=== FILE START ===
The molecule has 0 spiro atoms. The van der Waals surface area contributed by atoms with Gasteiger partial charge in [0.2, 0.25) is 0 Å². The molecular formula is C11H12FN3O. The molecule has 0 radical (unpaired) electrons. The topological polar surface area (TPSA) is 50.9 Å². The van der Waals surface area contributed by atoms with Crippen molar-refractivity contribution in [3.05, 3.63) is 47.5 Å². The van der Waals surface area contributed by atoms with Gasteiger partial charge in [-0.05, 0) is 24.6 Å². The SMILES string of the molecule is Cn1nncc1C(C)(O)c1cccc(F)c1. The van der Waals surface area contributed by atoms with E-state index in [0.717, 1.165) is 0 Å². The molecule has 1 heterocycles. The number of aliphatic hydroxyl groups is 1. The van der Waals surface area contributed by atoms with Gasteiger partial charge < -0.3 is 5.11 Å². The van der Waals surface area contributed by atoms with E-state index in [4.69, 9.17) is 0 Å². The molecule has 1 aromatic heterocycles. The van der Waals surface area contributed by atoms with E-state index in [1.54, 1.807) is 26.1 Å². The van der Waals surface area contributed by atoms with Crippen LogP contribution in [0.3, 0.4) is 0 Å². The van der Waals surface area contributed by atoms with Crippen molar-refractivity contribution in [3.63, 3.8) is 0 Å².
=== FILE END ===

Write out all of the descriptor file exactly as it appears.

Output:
The molecule has 0 spiro atoms. The van der Waals surface area contributed by atoms with Gasteiger partial charge in [0.2, 0.25) is 0 Å². The molecular formula is C11H12FN3O. The molecule has 0 radical (unpaired) electrons. The topological polar surface area (TPSA) is 50.9 Å². The van der Waals surface area contributed by atoms with Crippen molar-refractivity contribution in [3.05, 3.63) is 47.5 Å². The van der Waals surface area contributed by atoms with Gasteiger partial charge in [-0.05, 0) is 24.6 Å². The SMILES string of the molecule is Cn1nncc1C(C)(O)c1cccc(F)c1. The van der Waals surface area contributed by atoms with E-state index in [0.717, 1.165) is 0 Å². The molecule has 1 heterocycles. The number of aliphatic hydroxyl groups is 1. The van der Waals surface area contributed by atoms with Gasteiger partial charge < -0.3 is 5.11 Å². The van der Waals surface area contributed by atoms with E-state index in [4.69, 9.17) is 0 Å². The molecule has 1 aromatic heterocycles. The van der Waals surface area contributed by atoms with E-state index in [1.54, 1.807) is 26.1 Å². The van der Waals surface area contributed by atoms with Crippen LogP contribution in [0.3, 0.4) is 0 Å². The van der Waals surface area contributed by atoms with Crippen molar-refractivity contribution in [3.63, 3.8) is 0 Å².